On Sept. 24, two congressional delegates introduced a bill that, if passed, could allow college student-athletes to make money from a number of sources in the near future.
These sources include endorsement deals, sponsorships and contracts signed with private companies to produce merchandise based on the student-athlete's personal brand. After decades of tight financial control by the National Collegiate Athletic Association (NCAA), this bill could open the door for increased flexibility in the collegiate sports world.
Sponsored by Reps. Anthony Gonzalez (R-Ohio) and Emanuel Cleaver (D-Mo.), the bill is a bipartisan effort designed to reduce the authority held by the NCAA and introduce federal oversight into the collegiate athletic name, image and likeness (NIL) use.
For the past few months, the NCAA has been fighting to retain its NIL use restrictions by asking Congress for an antitrust exemption. If granted, this exemption would have allowed the NCAA to continue impeding student-athletes from making money through sports. In a 2019 study conducted by the National College Players Association, it was found that 86 percent of college athletes live below the federal poverty line.
"There are hungry nights that I go to bed and I'm starving," said Shabazz Napier, a former UConn guard, to reporters just after winning the NCAA Championship.
Due to their commitment to sports practices and maintaining their grades, student-athletes rarely have time to work a job outside of college, offering them little to no chance of making money while attending their universities.
Over the past decade, the lowest-paid head coach in any major NCAA football conference made upwards of $1.5 million per year. But even though they put just as much time and effort in, the players weren't paid even a fraction of this amount.
While the NCAA could freely use the players' likenesses to create posters and promotional videos, the players themselves were prevented from earning any of the money that the advertisements generated.
The bill marks a significant step toward changing this situation and could lead to greater participation and increased activity surrounding college sports.
The proposed law would also lead to the formation of a 13-member committee, whose role would be to oversee the distribution of the profits and regulate any unintended consequences such a change would bring about. As a whole, the Federal Trade Commission would oversee the entire process, federally enforcing the law.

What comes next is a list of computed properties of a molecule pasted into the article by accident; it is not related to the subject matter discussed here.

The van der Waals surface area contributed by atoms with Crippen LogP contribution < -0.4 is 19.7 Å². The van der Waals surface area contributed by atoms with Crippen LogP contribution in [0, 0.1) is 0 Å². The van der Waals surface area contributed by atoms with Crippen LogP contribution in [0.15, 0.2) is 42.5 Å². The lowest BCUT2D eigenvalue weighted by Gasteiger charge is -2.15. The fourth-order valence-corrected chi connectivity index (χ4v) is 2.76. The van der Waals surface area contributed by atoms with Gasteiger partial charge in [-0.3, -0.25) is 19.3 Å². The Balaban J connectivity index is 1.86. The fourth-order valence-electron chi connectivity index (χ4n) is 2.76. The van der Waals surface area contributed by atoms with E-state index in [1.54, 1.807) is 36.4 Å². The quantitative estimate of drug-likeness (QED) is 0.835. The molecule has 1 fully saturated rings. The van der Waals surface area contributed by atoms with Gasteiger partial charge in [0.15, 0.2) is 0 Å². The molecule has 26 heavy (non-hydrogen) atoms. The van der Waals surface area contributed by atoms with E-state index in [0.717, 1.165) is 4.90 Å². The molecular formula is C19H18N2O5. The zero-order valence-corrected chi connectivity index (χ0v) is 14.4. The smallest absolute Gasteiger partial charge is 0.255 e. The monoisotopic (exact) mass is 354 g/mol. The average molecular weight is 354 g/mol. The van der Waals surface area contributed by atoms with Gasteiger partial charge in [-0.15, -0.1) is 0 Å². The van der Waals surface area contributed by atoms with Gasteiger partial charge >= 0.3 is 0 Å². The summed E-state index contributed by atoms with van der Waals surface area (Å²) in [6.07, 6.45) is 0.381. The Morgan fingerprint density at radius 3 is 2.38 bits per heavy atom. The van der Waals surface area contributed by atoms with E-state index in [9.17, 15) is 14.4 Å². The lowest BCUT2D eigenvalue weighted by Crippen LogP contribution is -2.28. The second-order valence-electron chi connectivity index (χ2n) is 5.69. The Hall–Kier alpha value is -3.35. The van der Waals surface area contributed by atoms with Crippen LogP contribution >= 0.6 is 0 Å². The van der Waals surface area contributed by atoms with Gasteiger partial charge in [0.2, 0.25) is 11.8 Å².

"I understand first-hand the need to create a fair system for student-athletes while maintaining the integrity and distinctiveness of college sports," said Rep. Jeff Duncan (R-S.C.), a co-sponsor of the bill. "I believe this bill does just that, and it does it in a way that is impartial for all athletes across the country and not just a small group in certain states."
The bill is still in its early stages. New ideas are continually incorporated, including a facet that prohibits colleges from recruiting student-athletes through bribes or any other form of payment as an incentive for a student to enroll.
Gonzalez has said that the representatives also debated including a provision that would mitigate the concerns with student-athletes potentially endorsing companies that competed with brands that sponsor their schools. After consideration, they instead decided that this would be unfair to the student-athletes and chose not to include it.
The fate of the bill will be determined in the first few months of 2021. For now, Gonzalez and Cleaver said they will continue working with the NCAA to edit the proposed law and create a fair legislation.
"We greatly appreciate U.S. Reps. Gonzalez and Cleaver’s collaboration to sponsor bipartisan legislation to strengthen the college athlete experience," according to the NCAA in a press statement released on the bill. "We look forward to working together with both representatives, their co-sponsors and other members of Congress to further establish a legal and legislative environment where our schools can continue to support student-athletes within the context of higher education."